I first came across Alison Weir in 2009, when she was asserting that Jews really did ritually murder Christian children to use their blood in religious rites. Unsurprisingly, this was pretty much the last time I paid attention to Weir, as this sort of obvious anti-Semitic crackpottery doesn't really hold much interest.
But others disagree, such as the far-left "Jewish Voice for Peace" organization. I've paid more attention to JVP, because I'm quite interested in their Herman Cain-type role in the structure of discourse between Jewish and non-Jewish actors. To wit, JVP's main function in that discourse is not to persuade Jews, but rather to say things that non-Jews really love to hear from Jewish mouths. Derrick Bell's notion of superstanding springs to mind.
I digress. JVP had previously worked with Weir, but now they have reportedly informed Alison Weir that those days are over, citing her association with various hateful and bigoted groups. I say "reportedly" because tracking down direct sources on this is surprisingly difficult to find. One blogger has what appears to be the original letter by JVP, and Weir has responded to it on her Facebook page, so she apparently thinks it is genuine, but the whole thing is a little murkier than I'd like.
In any event, assuming everything is as stated, I have a few thoughts. Obviously, it's good in some sense that JVP has (finally) decided to cut ties with a bigot like Weir. Even if it was six years after she came out in defense of the blood libel. But what's interesting about their statement of disapproval is that they don't actually object to anything Weir has said (again, not even the blood libel bit, which is a gimme!). There would seem to be plenty to choose from, but JVP is distressingly silent on that point. Their objection is rather wholly associational: Weir has "chosen repeatedly to associate [her]self with people who advocate for racism." They cite a variety of far-right White supremacist sorts whom Weir has appeared with, or been promoted by.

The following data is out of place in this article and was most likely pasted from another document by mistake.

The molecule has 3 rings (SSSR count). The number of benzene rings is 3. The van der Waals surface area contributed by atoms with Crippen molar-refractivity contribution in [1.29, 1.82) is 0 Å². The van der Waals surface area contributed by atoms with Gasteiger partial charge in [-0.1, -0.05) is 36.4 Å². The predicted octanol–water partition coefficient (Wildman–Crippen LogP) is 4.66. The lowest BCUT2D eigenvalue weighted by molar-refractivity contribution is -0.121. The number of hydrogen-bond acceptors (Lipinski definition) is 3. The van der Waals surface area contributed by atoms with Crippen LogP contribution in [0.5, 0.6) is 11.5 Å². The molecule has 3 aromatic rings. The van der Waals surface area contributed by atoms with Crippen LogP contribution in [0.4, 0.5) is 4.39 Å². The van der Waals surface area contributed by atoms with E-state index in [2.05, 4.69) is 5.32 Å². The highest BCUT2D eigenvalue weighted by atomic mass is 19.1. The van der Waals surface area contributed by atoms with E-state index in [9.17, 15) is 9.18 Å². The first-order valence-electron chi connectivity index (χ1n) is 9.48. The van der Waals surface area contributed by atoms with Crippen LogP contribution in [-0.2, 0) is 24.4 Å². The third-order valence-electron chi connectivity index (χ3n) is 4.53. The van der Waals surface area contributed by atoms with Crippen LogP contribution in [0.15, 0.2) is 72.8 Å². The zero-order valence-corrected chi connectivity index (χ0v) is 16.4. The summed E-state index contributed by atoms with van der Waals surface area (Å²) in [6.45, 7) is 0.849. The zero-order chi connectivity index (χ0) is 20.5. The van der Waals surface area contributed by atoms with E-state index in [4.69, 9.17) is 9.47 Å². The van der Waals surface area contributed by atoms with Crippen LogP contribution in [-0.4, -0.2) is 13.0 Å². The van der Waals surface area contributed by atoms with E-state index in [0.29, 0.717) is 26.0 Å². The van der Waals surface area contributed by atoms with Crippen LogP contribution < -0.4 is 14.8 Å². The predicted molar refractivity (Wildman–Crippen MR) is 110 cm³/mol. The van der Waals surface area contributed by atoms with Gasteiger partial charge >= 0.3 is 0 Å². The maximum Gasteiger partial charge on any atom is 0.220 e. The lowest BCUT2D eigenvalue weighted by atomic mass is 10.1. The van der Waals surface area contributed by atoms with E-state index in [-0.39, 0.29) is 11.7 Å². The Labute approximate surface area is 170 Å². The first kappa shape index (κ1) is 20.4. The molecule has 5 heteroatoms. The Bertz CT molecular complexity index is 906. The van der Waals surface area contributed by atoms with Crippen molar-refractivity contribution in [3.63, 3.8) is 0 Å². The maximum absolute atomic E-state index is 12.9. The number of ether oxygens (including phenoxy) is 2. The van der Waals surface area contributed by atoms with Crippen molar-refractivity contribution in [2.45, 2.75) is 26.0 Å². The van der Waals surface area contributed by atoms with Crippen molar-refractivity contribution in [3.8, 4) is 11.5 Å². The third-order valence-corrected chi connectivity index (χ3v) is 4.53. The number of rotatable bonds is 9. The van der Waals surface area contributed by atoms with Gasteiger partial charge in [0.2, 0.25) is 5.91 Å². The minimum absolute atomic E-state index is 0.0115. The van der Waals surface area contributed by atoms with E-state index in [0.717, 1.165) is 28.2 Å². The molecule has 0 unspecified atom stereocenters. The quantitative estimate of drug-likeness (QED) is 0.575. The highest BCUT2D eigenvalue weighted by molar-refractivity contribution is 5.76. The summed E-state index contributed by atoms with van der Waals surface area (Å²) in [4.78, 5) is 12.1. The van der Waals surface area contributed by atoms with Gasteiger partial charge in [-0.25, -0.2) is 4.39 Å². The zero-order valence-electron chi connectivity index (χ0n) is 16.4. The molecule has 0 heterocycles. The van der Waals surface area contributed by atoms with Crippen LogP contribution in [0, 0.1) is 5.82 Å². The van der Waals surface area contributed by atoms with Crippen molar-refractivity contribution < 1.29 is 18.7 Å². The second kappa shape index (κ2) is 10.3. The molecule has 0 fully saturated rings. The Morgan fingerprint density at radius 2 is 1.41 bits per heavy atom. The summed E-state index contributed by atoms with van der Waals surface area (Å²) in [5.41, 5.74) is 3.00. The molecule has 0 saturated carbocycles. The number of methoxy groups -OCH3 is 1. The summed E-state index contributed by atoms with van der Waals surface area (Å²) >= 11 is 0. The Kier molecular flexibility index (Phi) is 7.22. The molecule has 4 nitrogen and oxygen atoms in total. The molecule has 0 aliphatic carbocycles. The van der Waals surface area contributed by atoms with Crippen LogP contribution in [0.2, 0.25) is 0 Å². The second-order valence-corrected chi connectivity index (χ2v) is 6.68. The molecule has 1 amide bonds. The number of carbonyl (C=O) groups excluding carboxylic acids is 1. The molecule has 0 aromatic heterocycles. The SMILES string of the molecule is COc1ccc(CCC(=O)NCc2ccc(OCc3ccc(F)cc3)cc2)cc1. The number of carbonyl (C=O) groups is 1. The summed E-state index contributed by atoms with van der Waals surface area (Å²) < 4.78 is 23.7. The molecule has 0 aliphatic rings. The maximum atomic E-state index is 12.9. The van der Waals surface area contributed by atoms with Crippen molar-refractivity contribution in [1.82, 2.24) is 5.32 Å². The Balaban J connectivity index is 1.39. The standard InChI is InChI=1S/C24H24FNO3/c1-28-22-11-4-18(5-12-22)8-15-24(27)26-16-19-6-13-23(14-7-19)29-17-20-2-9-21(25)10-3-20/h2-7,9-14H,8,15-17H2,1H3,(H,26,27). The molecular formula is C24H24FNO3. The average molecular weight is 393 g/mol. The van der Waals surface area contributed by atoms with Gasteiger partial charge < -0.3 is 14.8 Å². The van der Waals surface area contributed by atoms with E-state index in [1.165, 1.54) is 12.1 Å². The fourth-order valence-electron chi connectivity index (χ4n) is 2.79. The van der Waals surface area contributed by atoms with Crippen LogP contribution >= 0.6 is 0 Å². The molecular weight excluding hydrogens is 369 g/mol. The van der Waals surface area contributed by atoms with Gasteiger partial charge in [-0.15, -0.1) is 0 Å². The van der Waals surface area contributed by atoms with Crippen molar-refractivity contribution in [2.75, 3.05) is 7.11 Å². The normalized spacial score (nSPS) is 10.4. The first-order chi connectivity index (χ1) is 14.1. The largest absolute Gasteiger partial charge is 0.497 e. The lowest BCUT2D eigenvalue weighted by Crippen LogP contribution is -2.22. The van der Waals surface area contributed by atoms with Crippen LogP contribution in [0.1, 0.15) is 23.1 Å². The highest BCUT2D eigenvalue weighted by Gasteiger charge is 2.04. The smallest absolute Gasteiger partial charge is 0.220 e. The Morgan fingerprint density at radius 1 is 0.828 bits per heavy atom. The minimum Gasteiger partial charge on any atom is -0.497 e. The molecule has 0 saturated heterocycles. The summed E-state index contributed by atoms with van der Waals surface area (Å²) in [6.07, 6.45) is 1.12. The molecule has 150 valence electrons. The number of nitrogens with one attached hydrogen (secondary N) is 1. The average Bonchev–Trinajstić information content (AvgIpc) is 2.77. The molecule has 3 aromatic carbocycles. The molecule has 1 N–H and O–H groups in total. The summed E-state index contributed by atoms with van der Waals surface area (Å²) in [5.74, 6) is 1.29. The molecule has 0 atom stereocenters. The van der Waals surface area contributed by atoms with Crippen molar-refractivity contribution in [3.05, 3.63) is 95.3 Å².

Now to be sure, it is troubling for anyone to knowingly appear on neo-Nazi or White supremacist radio shows, and that is worthy of condemnation. But it is more than a little odd that this is the sole focus of JVP's attack. Shorn of any indicator that JVP finds anything objectionable in Weir's own statements, it seems that their main problem is that Weir makes it embarrassingly clear that their shared ideology -- the essentially indistinguishable perspective of Alison Weir and Jewish Voice for Peace -- has significant resonance with and appeal for neo-Nazis. That far-left/far-right synergy has always been soft-pedaled by groups like the JVP, and their problem is that Weir won't play ball.
To be clear, JVP had two decent options here. It could explicitly note and condemn specific views by Weir that make her such an appealing figure for neo-Nazis. That would put daylight between themselves and their positions and those which carry the endorsement of the David Dukes and Gilad Atzmons of the world. Or if they really don't have any substantive objections to anything Weir has written, then they could show some introspection and inquire as to why their shared ideology gains such a receptive audience amongst the reactionary far-right.
But the tactic they've chosen does neither. It's a head-in-the-sand approach that condemns Weir for not keeping up the ruse. They're not upset that Weir articulates anti-Semitic beliefs. They're upset that Weir reveals that the brand of anti-Israel activism they jointly espouse is one that is happily embraced by, and seen as an instantiation of the values of, reactionaries and neo-Nazis the world over.